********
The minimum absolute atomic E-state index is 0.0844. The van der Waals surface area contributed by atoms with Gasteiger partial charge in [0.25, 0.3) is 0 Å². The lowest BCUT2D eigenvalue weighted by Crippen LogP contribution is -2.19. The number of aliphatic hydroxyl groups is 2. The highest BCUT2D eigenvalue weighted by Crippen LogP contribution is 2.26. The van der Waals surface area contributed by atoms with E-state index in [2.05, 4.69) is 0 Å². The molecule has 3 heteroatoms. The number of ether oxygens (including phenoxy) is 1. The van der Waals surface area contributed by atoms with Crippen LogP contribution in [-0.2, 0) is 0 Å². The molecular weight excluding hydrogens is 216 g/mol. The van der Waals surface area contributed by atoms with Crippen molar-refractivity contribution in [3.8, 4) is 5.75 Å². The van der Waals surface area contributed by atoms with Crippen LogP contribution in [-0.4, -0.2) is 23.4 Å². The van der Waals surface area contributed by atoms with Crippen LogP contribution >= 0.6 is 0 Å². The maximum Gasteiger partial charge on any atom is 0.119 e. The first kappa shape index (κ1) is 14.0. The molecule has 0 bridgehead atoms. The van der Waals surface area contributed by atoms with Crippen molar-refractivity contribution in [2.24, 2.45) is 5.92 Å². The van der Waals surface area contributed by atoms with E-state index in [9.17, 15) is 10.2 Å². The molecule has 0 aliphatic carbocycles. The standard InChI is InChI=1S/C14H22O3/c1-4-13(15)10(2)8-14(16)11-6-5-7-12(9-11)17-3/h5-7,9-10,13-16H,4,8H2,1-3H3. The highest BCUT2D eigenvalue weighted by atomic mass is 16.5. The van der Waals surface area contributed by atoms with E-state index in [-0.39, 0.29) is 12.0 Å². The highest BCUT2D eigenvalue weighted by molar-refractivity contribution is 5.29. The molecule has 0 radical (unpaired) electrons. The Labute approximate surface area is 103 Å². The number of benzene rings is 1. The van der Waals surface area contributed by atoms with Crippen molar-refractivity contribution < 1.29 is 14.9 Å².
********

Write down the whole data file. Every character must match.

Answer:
The minimum absolute atomic E-state index is 0.0844. The van der Waals surface area contributed by atoms with Gasteiger partial charge in [0.25, 0.3) is 0 Å². The lowest BCUT2D eigenvalue weighted by Crippen LogP contribution is -2.19. The number of aliphatic hydroxyl groups is 2. The highest BCUT2D eigenvalue weighted by Crippen LogP contribution is 2.26. The van der Waals surface area contributed by atoms with E-state index in [2.05, 4.69) is 0 Å². The molecule has 3 heteroatoms. The number of ether oxygens (including phenoxy) is 1. The van der Waals surface area contributed by atoms with Crippen LogP contribution in [-0.2, 0) is 0 Å². The molecular weight excluding hydrogens is 216 g/mol. The van der Waals surface area contributed by atoms with Crippen molar-refractivity contribution in [3.8, 4) is 5.75 Å². The van der Waals surface area contributed by atoms with Crippen LogP contribution in [-0.4, -0.2) is 23.4 Å². The van der Waals surface area contributed by atoms with Crippen LogP contribution >= 0.6 is 0 Å². The maximum Gasteiger partial charge on any atom is 0.119 e. The first kappa shape index (κ1) is 14.0. The molecule has 0 bridgehead atoms. The van der Waals surface area contributed by atoms with Crippen molar-refractivity contribution in [2.24, 2.45) is 5.92 Å². The van der Waals surface area contributed by atoms with E-state index in [9.17, 15) is 10.2 Å². The molecule has 0 aliphatic carbocycles. The standard InChI is InChI=1S/C14H22O3/c1-4-13(15)10(2)8-14(16)11-6-5-7-12(9-11)17-3/h5-7,9-10,13-16H,4,8H2,1-3H3. The highest BCUT2D eigenvalue weighted by atomic mass is 16.5. The van der Waals surface area contributed by atoms with E-state index in [-0.39, 0.29) is 12.0 Å². The highest BCUT2D eigenvalue weighted by molar-refractivity contribution is 5.29. The molecule has 0 radical (unpaired) electrons. The Labute approximate surface area is 103 Å². The number of benzene rings is 1. The van der Waals surface area contributed by atoms with Crippen molar-refractivity contribution < 1.29 is 14.9 Å².